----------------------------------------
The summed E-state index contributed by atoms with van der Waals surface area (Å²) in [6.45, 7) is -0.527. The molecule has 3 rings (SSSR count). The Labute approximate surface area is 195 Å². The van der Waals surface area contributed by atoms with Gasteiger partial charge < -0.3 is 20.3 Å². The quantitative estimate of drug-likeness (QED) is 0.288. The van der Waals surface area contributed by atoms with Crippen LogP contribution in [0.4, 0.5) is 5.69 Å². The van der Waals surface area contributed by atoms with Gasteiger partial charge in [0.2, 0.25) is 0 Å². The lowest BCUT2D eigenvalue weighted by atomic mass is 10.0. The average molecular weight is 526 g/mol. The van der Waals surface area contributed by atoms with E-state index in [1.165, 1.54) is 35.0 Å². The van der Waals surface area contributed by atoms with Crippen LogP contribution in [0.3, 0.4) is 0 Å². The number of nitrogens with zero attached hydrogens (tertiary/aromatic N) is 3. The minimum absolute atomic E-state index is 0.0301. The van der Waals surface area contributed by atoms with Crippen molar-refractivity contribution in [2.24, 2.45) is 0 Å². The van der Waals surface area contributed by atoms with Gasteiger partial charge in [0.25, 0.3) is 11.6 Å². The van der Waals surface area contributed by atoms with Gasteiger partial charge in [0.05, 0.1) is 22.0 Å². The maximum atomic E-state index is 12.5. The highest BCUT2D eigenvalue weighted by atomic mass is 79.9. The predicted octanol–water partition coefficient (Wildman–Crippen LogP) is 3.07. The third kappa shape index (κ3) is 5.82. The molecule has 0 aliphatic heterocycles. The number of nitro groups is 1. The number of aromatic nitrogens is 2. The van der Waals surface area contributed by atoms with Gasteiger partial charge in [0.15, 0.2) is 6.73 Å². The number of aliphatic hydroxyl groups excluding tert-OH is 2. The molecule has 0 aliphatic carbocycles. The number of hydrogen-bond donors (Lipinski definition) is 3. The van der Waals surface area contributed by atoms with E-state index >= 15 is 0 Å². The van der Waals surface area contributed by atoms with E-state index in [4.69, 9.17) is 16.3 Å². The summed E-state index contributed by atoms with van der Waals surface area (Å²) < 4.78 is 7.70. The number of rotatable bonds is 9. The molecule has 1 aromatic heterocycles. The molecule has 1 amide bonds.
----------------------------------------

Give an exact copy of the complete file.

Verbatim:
The summed E-state index contributed by atoms with van der Waals surface area (Å²) in [6.45, 7) is -0.527. The molecule has 3 rings (SSSR count). The Labute approximate surface area is 195 Å². The van der Waals surface area contributed by atoms with Gasteiger partial charge < -0.3 is 20.3 Å². The quantitative estimate of drug-likeness (QED) is 0.288. The van der Waals surface area contributed by atoms with Crippen LogP contribution in [0.4, 0.5) is 5.69 Å². The van der Waals surface area contributed by atoms with Gasteiger partial charge in [0.2, 0.25) is 0 Å². The lowest BCUT2D eigenvalue weighted by atomic mass is 10.0. The average molecular weight is 526 g/mol. The van der Waals surface area contributed by atoms with E-state index in [1.165, 1.54) is 35.0 Å². The van der Waals surface area contributed by atoms with Crippen LogP contribution in [0.3, 0.4) is 0 Å². The number of nitrogens with zero attached hydrogens (tertiary/aromatic N) is 3. The minimum absolute atomic E-state index is 0.0301. The van der Waals surface area contributed by atoms with Crippen molar-refractivity contribution in [2.24, 2.45) is 0 Å². The van der Waals surface area contributed by atoms with Gasteiger partial charge in [0.25, 0.3) is 11.6 Å². The van der Waals surface area contributed by atoms with Gasteiger partial charge in [0.05, 0.1) is 22.0 Å². The maximum atomic E-state index is 12.5. The highest BCUT2D eigenvalue weighted by atomic mass is 79.9. The predicted octanol–water partition coefficient (Wildman–Crippen LogP) is 3.07. The third kappa shape index (κ3) is 5.82. The molecule has 0 aliphatic heterocycles. The number of nitro groups is 1. The number of aromatic nitrogens is 2. The van der Waals surface area contributed by atoms with Gasteiger partial charge in [0.15, 0.2) is 6.73 Å². The number of aliphatic hydroxyl groups excluding tert-OH is 2. The molecule has 0 aliphatic carbocycles. The number of hydrogen-bond donors (Lipinski definition) is 3. The van der Waals surface area contributed by atoms with E-state index >= 15 is 0 Å². The van der Waals surface area contributed by atoms with E-state index in [4.69, 9.17) is 16.3 Å². The summed E-state index contributed by atoms with van der Waals surface area (Å²) < 4.78 is 7.70. The number of rotatable bonds is 9. The molecule has 1 aromatic heterocycles. The molecule has 1 amide bonds.